A great quote, I think.
But in order to inspire the student (and yourself of course) you have to be peaceful with the need to play, perform, practice and the obligation and the responsibility for your students.
To be a performer, to play, to practice, to rehearse is a profession and an occupation by itself: To teach is another profession. To do both is a great challenge - is it a conflict or an advantage?
Heinrich Neuhaus , one of the greatest pedagogues of his time said:
"When a teacher is also a performer, and this, happily, is a very widespread occurance these days, it is natural that his teaching work should be carried on differently from that of "pure" teachers ..."
The proportion - or the amount of time consuming - between performing and teaching is a conflict most pianists experience, and when years go by, it seems even difficult more than ever to maintain a regular routine of practicing, career-maintaining, and at the same time have your students as a priority.
All the advices we give our students concerning time- organizing, practice habits, etc. we have to assimilate on ourselves- but it seems more and more difficult, since you actually have barely 24 hours a day (deduct from it sleeping time and a few more hours that are not work, and here you are already with less than 13...).
In order to keep yourself a performing and recording artist and also a devoted teacher, you have to be constantly creative and super organized at the same time: not an easy task. Here are some thoughts on this: I try to call it "my toolbox":
1. Passion. Has to be around. It is true that we cannot actually have it all day long - many hours of practicing and teaching are not joyful as others. However, if we do not "charge" ourseleves, the stress is here already before you notice, and of course the fatigue. Passion has to be there - and I try to remind that to myself . However passion and creativity comes from work - as Picasso said: "
“Inspiration exists, but it has to find you working.”
2. Inspiration. In order to be passionate in your workday, we need an inspiration every once in a while. I get my inspiration usually from watching great masterclasses.
This one is definitely wonderful to watch:
or this one:
3. Focus. although your mind is full of many tasks and plans, you have to focus of what you are doing right now only. That is the only way to concentrate and listen (to your music-making or your student's).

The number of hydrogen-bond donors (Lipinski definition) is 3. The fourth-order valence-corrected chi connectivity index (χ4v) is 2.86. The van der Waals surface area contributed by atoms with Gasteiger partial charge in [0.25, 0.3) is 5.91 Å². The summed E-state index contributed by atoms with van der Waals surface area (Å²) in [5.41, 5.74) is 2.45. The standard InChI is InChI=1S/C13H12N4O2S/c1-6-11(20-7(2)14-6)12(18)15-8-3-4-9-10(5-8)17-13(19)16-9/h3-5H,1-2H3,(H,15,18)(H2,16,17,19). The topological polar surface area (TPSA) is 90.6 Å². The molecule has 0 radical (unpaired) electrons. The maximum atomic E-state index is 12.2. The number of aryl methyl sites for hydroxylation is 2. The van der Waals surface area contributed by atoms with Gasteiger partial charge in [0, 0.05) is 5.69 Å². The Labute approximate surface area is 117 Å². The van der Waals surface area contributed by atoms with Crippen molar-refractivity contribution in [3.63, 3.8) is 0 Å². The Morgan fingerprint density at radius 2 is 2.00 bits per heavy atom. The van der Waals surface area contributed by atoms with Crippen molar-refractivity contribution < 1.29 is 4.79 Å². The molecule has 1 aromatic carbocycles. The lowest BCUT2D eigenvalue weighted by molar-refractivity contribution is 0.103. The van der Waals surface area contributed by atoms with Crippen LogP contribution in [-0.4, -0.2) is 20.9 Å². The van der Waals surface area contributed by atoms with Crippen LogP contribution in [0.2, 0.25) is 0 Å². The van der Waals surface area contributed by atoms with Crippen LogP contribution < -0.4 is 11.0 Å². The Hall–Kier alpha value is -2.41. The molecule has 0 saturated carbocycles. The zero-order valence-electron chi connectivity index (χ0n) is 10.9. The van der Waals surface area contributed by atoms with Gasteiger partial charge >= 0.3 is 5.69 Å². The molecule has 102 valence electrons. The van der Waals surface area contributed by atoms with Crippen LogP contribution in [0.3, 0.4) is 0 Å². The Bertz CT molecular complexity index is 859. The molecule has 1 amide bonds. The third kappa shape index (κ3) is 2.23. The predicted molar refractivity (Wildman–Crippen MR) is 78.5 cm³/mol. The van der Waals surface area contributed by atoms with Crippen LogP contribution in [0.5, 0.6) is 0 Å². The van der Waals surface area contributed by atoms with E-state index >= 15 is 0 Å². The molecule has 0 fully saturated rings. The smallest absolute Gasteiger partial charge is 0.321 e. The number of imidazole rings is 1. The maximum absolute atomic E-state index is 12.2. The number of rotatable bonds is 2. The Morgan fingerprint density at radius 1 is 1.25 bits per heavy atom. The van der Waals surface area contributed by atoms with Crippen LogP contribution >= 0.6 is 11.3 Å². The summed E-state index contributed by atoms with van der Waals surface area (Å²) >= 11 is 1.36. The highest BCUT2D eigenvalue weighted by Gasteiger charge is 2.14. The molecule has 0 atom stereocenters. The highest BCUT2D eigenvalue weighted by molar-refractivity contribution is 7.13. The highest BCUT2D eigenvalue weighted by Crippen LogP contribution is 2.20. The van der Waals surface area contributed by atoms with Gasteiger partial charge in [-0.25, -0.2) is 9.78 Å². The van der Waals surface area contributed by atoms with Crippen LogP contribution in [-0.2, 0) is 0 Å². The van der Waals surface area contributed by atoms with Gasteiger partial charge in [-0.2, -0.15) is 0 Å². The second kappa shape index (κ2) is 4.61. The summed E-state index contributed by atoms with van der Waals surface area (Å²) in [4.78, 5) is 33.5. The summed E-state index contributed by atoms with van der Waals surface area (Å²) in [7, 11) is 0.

4. Priorities . teaching hours can be flexible- if you feel that certain days you need for more practicing or rehearsals time - than you have to delay lessons and bring them back on other day. Also you can teach today only the students that need lessons most (priority of competitions coming or exams. etc) and after the concert you can of course teach more.
5. Time managing. Switching well between your practicing time (or rehearsals) or other activities and your teaching hours is not so easy. The best way is allowing some time in between, but even if you have 15 min. break you can "take the breath" and make the switch inside.
6. Reduce stress and get more energy. Sounds corny but I guess you have no choice...Make time (that you do not have, but think on no. 5) for excercise at least 3 times a week, eat healthy. Try to sleep enough. Take time to rest during the day - even for a short time, but enjoy every moment of it.
Never say "I do not have time". Meet a dear friend for half an hour coffee. Watch something funny for even 15 min. Read an interesting article for 10 min. Talk with your friends (mainly on FB...) a few min.
7. Enjoy moments. After a frustrating 2-hours of practicing suddenly you got your phrase right. Your student that struggled days on a passage finally "nailed" the problem. You found the right piece for a certain student after hours of thinking. Enjoy these moments.
8. Accept yourself as imperfect. No need to add words- seems that many days are like that, and if you did not imply all above, there is always another day to try. This is real practicing.
Off to other tasks and beautiful moments :)